John J. SUTTON, one of the representative farmers of St. Rose township, is a native of Pennsylvania. He was born near Doylestown in Bucks county of that state, on the 16th of April, 1832.
The family from which he is descended was of English origin. His grandfather, Edmund Sutton, emigrated from Northcumberland, England, in the year 1820, and first settled in the city of Philadelphia, but afterward moved to the neighborhood of Doylestown in the adjoining county of Bucks.
Robert Sutton, father of the subject of this biography, was born in England, and was a young man at the time of the removal of the family to America. He was married in the city of Philadelphia, to Hannah STOCKDALE, who was also descended from an English family. John J. Sutton was then second of a family of four children. He lived in Bucks county, Penna., till about eight years old, and then his father removed with the family to the West. This was in the year 1840. They first settled in Missouri, and for five years lived in St. Louis county, not far from the city of St. Louis. In the spring of 1845 the family came to Clinton county, and first settled in what is now Breese township. His father afterward, in 1856, purchased a quarter section of raw prairie land in section thirty of township three, range four, the present St. Rose township. He moved to this locality and improved a farm, on which he lived till his death, on September 3d, 1872.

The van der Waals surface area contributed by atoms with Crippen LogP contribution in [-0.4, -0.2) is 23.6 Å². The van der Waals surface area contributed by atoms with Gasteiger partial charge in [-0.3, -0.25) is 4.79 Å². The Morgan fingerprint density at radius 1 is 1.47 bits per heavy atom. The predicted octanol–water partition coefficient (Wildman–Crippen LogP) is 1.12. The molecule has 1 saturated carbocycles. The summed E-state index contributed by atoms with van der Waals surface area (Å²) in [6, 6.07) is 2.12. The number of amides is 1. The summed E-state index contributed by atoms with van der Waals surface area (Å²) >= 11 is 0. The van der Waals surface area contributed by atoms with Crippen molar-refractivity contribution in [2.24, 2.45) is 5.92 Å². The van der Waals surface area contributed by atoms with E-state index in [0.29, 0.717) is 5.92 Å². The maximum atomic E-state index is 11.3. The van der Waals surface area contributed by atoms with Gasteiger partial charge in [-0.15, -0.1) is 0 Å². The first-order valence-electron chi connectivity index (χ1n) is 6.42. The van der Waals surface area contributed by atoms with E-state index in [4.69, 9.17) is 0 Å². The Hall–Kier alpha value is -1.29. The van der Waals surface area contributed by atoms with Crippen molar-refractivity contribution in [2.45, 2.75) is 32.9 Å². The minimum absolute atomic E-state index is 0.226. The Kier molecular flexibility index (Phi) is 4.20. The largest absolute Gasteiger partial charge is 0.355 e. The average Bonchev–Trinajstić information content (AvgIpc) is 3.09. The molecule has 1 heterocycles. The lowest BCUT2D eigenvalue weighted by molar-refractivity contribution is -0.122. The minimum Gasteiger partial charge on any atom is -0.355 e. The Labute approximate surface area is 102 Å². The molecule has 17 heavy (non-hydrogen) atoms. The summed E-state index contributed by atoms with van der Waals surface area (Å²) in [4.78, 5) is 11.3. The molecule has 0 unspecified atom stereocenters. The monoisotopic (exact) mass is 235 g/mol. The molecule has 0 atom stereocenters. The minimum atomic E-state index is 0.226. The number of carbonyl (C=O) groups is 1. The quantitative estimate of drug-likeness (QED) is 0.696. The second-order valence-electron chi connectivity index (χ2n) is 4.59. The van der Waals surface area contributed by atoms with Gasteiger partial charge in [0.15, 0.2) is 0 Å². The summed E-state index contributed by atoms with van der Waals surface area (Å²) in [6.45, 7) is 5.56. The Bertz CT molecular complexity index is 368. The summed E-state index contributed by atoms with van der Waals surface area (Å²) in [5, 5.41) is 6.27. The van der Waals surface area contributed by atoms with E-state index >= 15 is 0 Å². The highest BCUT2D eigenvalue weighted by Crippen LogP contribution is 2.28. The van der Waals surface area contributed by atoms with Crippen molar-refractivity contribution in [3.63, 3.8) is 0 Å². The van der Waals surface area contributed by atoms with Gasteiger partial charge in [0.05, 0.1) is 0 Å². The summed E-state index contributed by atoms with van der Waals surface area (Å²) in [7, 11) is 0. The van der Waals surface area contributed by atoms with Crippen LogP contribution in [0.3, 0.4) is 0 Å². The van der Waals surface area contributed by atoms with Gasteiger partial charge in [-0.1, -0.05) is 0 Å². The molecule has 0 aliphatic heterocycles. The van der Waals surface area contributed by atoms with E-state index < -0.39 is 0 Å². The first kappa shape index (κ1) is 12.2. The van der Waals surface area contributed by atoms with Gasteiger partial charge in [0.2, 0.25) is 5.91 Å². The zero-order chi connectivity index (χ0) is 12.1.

Mr. Sutton was about thirteen years old when he came to Clinton county. He had gone to school in Pennsylvania previous to the removal of the family from that state, and there learned to read and write. While living in Missouri he had the advantage of good schools, and there secured the elements of a good education. After coming to Clinton county, the country not being so well settled, the schools were not so good; and after he got large enough to be of much assistance, he was obliged to do his share toward the work of improving a farm, and thus his further education was interfered with.
On reaching manhood, he was farming with his father till the latter's death, and has since been engaged in managing, on his own account, the old homestead from which his father originally improved. His farm consists of two hundred acres of land, and a view of it appears among our illustrations.
His father, in his political sympathies, was attached to the old whig party in the days when whigs and democrats composed the two great political divisions of the country. Mr. Sutton, in his early life, was likewise inclined to support the whig party, but during the war of the rebellion he became a republican, and has since remained a member of the organization. He is not, however, a man of extreme partisan views, and in local and county elections votes for the man whom he considers best fitted for the office, without regard to the party to which he belongs.
Two of his brothers served in the army during the war of the rebellion. His oldest brother, Edmund Sutton, enlisted in 1861 in the thirtieth Illinois regiment, and served till 1863, when he was shot through the shoulder during the siege of Vicksburg, and was honorably discharged on account of the wound. He is now farming in Cherokee county, Kansas. His younger brother, Robert Stewart Sutton, enlisted in 1862 in the 117th Illinois regiment, and died in Mississippi in 1863, while serving under Sherman. The remaining brother, Richard Sutton, was engaged in farming in Breese township, and died there on the fourth of July, 1877.
He is a man who has enjoyed the confidence of the people of his part of the county. On the adoption of township organization, he was chosen the first collector of St. Rose township, and held that office for three years in succession. In the spring of 1879 he was elected supervisor of the township, and was re-elected in 1880. In the spring of 1881 he was elected justice of the peace.
Source: History of Marion and Clinton Counties, Illinois, 1881, Brink, McDonough & Co., Philadelphia
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